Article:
These days, blended families are the rule and not the exception; many children are growing up in homes that feature some conglomeration of step-parents, half-siblings, full siblings, step-siblings, and biological parents. Yet despite the widespread social acceptance of blended families, the fact remains that there is often tension between step-parents and step-children; no matter how politically correct we try to be, step-parents and biological parents are not interchangeable-and they shouldn’t be. The relationship between a step-parent and a step-child is a whole different parenting ball game. This fact doesn’t undermine the value of the step-parent, it just acknowledges the diversity of family relationships and helps us recognize the need to work with the challenges that come with blended families in order to achieve a greater sense of love and security and avoid major relational problems.
There are many blended family dynamics that we could address, but let’s focus on one specific role in the blended family: the step-dad. Step-dads often struggle to understand where their step-children are coming from emotionally, and are often unsure of how to proceed in a leadership role among children who aren’t biologically his-especially if it s during their teenage years. If you are a step-dad, here are a few tips to help you navigate the rocky emotional that comes with taking on a child-rearing role in a blended family:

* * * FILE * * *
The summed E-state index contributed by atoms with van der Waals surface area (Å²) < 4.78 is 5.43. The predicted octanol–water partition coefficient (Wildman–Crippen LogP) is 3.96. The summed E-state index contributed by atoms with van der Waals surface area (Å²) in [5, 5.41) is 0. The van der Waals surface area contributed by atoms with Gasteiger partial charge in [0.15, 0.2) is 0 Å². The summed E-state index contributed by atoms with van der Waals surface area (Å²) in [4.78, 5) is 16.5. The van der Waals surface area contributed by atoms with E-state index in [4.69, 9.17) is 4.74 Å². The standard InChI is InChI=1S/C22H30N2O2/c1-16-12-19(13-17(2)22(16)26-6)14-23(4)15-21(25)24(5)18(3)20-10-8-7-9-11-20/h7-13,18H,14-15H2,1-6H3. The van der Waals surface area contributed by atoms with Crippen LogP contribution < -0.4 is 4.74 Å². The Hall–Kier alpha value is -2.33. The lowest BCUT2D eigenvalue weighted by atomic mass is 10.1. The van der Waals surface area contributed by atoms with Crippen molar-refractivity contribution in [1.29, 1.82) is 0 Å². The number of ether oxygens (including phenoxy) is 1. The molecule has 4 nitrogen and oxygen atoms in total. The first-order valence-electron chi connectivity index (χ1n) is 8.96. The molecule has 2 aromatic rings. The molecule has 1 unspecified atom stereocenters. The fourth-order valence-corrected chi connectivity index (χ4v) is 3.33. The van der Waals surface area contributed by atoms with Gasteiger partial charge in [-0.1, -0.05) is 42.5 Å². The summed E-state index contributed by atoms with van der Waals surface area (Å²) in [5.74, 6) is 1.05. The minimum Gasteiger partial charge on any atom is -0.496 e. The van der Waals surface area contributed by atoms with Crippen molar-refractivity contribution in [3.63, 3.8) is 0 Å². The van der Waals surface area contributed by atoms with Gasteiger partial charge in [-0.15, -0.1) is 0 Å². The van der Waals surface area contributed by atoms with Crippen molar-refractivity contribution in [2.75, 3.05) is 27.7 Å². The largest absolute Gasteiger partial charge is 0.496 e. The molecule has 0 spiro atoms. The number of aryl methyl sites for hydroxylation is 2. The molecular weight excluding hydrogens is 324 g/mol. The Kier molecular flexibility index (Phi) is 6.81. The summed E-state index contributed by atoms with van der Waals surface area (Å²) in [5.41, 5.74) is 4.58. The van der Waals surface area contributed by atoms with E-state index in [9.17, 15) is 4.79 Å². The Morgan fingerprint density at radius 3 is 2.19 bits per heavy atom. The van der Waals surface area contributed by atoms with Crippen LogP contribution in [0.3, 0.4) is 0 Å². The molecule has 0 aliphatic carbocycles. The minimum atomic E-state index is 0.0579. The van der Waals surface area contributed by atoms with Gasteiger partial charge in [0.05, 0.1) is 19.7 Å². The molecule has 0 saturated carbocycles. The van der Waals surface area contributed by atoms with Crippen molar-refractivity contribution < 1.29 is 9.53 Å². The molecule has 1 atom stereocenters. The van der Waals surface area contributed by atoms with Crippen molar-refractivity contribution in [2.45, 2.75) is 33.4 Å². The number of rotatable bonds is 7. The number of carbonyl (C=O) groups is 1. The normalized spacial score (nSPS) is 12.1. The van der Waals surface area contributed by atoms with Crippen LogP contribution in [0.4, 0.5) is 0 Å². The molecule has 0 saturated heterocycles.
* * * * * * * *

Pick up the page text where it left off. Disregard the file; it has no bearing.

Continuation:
Accept your step-children’s emotional wounds: Take the time to see where your step-children are coming from emotionally, and do not take it personally that they may harbour resentments towards you about the loss of their father. Children have a right to be hurt and grieve the fact that their biological family is no longer together, and you have to respect this right to grief as a step-parent.
Display calm, consistent behaviour: The best thing you can do to win your step-children’s trust is be calm and dependable. Treat them consistently with kindness, respect, and authentic concern. Don’t be too bushy and don’t disrespect their boundaries.
Don’t try to replace dad: A step-dad is not a replacement dad, especially if step-children still have a good relationship with their biological father. Your job as a step-dad is not to pretend that you are the new dad, but to offer your step-children love and warmth as a positive male role model.
Be firm: While it is important not to push your step-children too hard, it is also important that they know you are still an authority figure in the home and that you require respect. Be firm and consistent in enforcing the rules of the house-if you are too much of a push over your children will resent you just as much as if you were to be totalitarian.
Step-parenting is tricky, and taking on the role of step-dad can be emotionally challenging, but it is also rewarding: blended families give their members opportunities to explore new avenues of personal growth and help them develop their capacity to love others outside of the traditional biological unit.